Politically speaking, the United States and the Soviet Union were polar opposites at the end of WWII. Decolonialization by European countries and the withdrawal of Axis forces of occupied lands left a “vacuum of power” in Europe and around the globe (Fry). Both the Americans and the Soviets sought to influence new governments in these countries with the Americans being “the world’s foremost proponents of democratic representative government, and” the Soviets “the world’s foremost proponents of authoritarian communism” (Fry). At the end of WWII Soviet forces occupied much of Eastern Europe and they wanted to occupy those lands to provide a buffer zone against further invasions. The United States was unwilling to commit military forces to remove the Soviets so Eastern Europe fell under control of the Soviets for the next 45 years. At the same time, the Soviets were devastated after WWII and did not want to risk war with the U.S. so they left Western Europe to fall under U.S. influence. In turn, the U.S. formed formal alliances with Western Europe with the North Atlantic Treaty Organization (NATO), and in response the Soviets formed the Warsaw Pact with its Eastern European allies. While tensions between the two sides were high, these tensions coupled with mutual fear have prevented large scale war in Europe since WWII.
Political battles between the U.S. and Soviet Union were not limited to Europe. The U.S. adopted a policy called “containment, according to which the United States committed itself to preventing any further expansion of Soviet power” (Foner 842). While a political doctrine, containment resulted in American military intervention all over the world. Most notably, the Korean and Vietnam Wars were fought to stop the spread of communism in Asia and each led to the deaths of thousands of American soldiers. The U.S. was so dedicated to its containment policy that it occasionally abandoned its ideals of self-determination and backed brutal dictators, such as General Augusto Pinochet in Chile, as long as they were not communists (Foner 965). Domestically speaking the Cold War led to the election of anti-communist presidents such as Truman, Kennedy, Nixon, and Reagan. In addition to battling the Soviets politically and culturally, these presidents waged economic warfare with the Soviet Union.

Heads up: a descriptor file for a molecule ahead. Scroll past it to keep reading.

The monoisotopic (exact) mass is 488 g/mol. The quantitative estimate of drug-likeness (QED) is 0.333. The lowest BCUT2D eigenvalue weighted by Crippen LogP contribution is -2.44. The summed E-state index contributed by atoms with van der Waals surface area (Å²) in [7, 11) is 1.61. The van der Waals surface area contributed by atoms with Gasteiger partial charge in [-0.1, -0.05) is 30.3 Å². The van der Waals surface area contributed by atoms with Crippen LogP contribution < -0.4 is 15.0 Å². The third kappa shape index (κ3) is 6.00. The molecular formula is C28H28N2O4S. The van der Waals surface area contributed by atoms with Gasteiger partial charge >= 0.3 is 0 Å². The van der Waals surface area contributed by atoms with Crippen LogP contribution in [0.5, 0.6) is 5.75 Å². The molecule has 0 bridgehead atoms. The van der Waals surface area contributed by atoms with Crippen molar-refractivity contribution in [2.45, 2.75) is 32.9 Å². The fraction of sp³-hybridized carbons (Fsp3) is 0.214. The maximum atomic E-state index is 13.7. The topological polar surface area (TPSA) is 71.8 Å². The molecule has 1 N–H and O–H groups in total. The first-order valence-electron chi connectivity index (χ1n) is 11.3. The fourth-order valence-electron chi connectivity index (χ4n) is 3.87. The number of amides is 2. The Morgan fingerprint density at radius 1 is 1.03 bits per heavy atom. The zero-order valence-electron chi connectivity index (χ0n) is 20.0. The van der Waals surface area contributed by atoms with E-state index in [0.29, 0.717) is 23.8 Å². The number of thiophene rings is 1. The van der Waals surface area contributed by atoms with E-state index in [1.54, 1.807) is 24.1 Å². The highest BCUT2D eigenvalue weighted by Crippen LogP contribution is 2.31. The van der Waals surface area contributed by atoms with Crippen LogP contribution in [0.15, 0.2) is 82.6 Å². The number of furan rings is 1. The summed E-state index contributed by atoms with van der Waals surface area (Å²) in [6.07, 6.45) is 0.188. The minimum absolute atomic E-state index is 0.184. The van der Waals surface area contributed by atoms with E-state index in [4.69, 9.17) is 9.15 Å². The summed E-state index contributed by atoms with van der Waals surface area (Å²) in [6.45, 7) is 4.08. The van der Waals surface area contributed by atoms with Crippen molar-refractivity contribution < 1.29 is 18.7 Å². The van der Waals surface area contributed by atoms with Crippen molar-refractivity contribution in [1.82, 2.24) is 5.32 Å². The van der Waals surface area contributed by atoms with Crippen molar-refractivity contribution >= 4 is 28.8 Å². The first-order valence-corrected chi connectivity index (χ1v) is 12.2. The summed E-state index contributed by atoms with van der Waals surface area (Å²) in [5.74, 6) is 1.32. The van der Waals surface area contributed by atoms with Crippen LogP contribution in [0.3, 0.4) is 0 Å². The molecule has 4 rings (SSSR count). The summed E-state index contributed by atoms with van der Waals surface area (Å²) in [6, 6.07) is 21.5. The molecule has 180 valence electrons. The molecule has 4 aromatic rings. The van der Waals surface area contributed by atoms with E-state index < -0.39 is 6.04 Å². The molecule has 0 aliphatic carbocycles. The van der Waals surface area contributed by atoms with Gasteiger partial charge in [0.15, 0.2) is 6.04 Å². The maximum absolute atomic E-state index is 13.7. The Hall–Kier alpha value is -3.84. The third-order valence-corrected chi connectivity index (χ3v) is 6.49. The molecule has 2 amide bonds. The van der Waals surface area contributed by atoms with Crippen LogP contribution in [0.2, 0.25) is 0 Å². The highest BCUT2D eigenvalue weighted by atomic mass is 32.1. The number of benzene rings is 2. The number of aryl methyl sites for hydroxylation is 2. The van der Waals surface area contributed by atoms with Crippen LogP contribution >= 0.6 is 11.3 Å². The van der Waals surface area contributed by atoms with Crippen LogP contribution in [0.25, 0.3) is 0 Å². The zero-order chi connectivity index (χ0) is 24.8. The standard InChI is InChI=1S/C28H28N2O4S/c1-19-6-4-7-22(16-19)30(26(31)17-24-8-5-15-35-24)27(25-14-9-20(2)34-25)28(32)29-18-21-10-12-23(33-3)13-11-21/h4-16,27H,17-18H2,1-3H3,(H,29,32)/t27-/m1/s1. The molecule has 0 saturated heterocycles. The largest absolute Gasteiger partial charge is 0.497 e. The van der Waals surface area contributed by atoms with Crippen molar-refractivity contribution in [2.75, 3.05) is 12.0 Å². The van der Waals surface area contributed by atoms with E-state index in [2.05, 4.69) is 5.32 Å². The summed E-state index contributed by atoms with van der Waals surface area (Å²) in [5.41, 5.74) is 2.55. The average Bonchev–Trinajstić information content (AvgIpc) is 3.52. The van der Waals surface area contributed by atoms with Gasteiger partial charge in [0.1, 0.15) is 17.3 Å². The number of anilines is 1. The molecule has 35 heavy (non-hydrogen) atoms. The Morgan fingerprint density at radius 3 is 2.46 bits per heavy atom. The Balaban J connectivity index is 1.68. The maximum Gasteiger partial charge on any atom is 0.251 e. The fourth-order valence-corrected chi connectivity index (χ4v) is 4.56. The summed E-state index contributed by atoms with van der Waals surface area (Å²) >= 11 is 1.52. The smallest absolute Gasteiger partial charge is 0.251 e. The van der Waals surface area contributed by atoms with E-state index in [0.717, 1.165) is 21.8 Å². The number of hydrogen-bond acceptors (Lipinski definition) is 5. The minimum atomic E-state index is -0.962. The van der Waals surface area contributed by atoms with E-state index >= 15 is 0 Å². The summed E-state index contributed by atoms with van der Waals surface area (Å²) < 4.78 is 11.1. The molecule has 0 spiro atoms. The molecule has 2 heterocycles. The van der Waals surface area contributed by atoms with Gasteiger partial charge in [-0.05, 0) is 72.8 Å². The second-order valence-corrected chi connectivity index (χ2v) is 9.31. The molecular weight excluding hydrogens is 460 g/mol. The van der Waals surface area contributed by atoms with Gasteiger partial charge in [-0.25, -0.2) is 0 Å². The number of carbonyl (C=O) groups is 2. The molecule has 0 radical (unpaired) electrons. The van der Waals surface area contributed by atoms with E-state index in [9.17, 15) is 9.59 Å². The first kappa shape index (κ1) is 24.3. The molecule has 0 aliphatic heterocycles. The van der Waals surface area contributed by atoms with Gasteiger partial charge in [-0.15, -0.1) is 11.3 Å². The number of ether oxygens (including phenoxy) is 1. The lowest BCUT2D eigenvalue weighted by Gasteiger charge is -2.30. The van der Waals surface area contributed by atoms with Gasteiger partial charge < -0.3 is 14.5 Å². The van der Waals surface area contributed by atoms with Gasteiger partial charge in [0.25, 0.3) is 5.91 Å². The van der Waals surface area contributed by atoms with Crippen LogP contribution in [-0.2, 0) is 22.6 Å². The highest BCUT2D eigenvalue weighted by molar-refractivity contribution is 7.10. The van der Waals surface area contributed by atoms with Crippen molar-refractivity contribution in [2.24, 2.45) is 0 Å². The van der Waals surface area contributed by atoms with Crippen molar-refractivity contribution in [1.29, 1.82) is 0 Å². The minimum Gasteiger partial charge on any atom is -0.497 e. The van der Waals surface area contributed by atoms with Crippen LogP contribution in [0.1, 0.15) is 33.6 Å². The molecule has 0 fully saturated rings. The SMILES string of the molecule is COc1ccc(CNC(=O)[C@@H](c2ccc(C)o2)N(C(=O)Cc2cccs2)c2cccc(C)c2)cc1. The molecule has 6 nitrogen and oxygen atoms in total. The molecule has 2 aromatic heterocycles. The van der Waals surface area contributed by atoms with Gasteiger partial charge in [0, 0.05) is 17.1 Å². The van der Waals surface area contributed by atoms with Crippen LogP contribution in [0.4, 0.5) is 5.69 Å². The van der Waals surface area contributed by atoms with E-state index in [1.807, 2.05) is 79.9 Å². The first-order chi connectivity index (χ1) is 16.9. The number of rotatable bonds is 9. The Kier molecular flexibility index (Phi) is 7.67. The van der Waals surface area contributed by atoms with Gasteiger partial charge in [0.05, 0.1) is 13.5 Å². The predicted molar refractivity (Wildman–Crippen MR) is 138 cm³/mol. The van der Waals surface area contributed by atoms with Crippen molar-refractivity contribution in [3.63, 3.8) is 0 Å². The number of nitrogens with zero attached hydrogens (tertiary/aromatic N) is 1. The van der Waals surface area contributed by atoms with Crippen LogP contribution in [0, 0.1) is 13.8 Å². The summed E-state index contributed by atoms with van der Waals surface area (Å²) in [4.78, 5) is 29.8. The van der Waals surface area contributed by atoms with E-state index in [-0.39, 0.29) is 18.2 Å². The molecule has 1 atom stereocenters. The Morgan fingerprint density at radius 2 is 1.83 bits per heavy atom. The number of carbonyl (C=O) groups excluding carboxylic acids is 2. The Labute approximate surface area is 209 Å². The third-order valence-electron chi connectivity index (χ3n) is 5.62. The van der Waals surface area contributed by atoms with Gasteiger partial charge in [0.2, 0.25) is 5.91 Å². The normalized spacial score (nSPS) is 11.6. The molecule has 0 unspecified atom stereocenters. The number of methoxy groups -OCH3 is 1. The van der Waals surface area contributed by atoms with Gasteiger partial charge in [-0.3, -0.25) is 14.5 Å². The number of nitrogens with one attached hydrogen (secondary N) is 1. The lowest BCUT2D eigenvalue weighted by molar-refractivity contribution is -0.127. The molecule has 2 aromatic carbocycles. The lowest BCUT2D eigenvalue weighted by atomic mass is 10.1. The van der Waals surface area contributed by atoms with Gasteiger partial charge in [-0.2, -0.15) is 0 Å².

Economically speaking, the Soviets and the Americans we as different during the Cold War as they were politically. The Americans advocated free market capitalism while the Soviets promoted communism. Both sides touted the benefits of their system and the deficiencies of the other while claiming greater freedom for their citizens. For the Americans, this meant championing the innovation and affluence that capitalism brought; while correlating communism with oppression. In contrast, the Soviets preached egalitarianism among all citizens and portayed the West as being greedy and materialistic.
In the wake of the Cold War, Americans felt it was their patriotic duty to buy consumer goods to help the economy grow. In turn, the U.S. became the world’s dominant economic power and continues to be so today. This “Consumer culture demonstrated the superiority of the American way of life to communism and virtually redefined the nation’s historic mission to extend freedom to other countries” (Foner 878). The United States used its economic might as a weapon against the Soviets in the Cold War. In the 1980s, President Reagan helped stimulate massive economic growth with his tax cuts and deregulation. In the windfall, federal tax revenue increased dramatically as the economy grew. President Reagan directed much of this money to military spending. Much of this went to the lofty Strategic Defense Initiative and to military aid for American allies all over the world (Foner 991). In response, the Soviets felt obligated to increase their military spending and eventually went bankrupt trying to keep up with the Americans. To try and prevent collapse Soviet Premier Gorbachev attempted to reinvent his country’s brand of communism introducing reforms and openness known as perestroika and glasnost. A domino effect of these policies spread across Eastern Europe. Within six years the Soviet empire had disintegrated and the Cold War was over.
The Cold War was an important influence on almost all aspects of American society. Cultural antagonism between the United States and Soviet Union had both positive and negative repercussions. Mutual fear between the two countries led to political confrontations; some of which nearly led to world war. Differing economic philosophies resulted in opposing claims of what freedom meant, and economic competition led to massive military spending by both countries. Because of its broad influence, the Cold War was the defining event of the second half of the 20th century and impacted, to varying extents, almost all American foreign and domestic policy decisions.
Foner, Eric. (2009). Give Me Liberty!: an American History. 2nd Seagull Ed. New York, NY: W.W. Norton and Company.
Fry, Andy. World War II and the Early Cold War. UNLV History 102 video lecture.